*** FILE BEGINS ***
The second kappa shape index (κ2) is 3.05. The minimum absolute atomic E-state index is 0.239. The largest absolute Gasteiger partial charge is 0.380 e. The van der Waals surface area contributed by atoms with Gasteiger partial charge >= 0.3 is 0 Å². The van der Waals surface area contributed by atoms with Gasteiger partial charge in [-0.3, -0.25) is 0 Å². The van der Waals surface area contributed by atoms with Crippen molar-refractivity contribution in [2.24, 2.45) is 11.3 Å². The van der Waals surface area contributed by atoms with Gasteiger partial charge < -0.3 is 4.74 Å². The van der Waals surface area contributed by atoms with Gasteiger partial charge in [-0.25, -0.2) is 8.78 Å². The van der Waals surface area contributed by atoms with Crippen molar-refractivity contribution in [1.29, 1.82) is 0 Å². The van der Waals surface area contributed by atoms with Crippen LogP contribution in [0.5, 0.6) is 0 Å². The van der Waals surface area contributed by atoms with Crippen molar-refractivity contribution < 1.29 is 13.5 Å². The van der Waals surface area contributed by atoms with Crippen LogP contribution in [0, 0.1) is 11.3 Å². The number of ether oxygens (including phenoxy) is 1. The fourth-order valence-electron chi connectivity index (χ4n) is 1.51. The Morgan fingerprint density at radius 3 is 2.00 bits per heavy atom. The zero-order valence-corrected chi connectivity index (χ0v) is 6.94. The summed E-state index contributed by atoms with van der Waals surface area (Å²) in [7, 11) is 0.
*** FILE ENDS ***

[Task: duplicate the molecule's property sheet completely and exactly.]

The second kappa shape index (κ2) is 3.05. The minimum absolute atomic E-state index is 0.239. The largest absolute Gasteiger partial charge is 0.380 e. The van der Waals surface area contributed by atoms with Gasteiger partial charge >= 0.3 is 0 Å². The van der Waals surface area contributed by atoms with Gasteiger partial charge in [-0.3, -0.25) is 0 Å². The van der Waals surface area contributed by atoms with Crippen molar-refractivity contribution in [2.24, 2.45) is 11.3 Å². The van der Waals surface area contributed by atoms with Gasteiger partial charge < -0.3 is 4.74 Å². The van der Waals surface area contributed by atoms with Gasteiger partial charge in [-0.25, -0.2) is 8.78 Å². The van der Waals surface area contributed by atoms with Crippen molar-refractivity contribution in [1.29, 1.82) is 0 Å². The van der Waals surface area contributed by atoms with Crippen LogP contribution in [0.5, 0.6) is 0 Å². The van der Waals surface area contributed by atoms with Crippen molar-refractivity contribution < 1.29 is 13.5 Å². The van der Waals surface area contributed by atoms with Crippen LogP contribution in [0, 0.1) is 11.3 Å². The number of ether oxygens (including phenoxy) is 1. The fourth-order valence-electron chi connectivity index (χ4n) is 1.51. The Morgan fingerprint density at radius 3 is 2.00 bits per heavy atom. The zero-order valence-corrected chi connectivity index (χ0v) is 6.94. The summed E-state index contributed by atoms with van der Waals surface area (Å²) in [7, 11) is 0.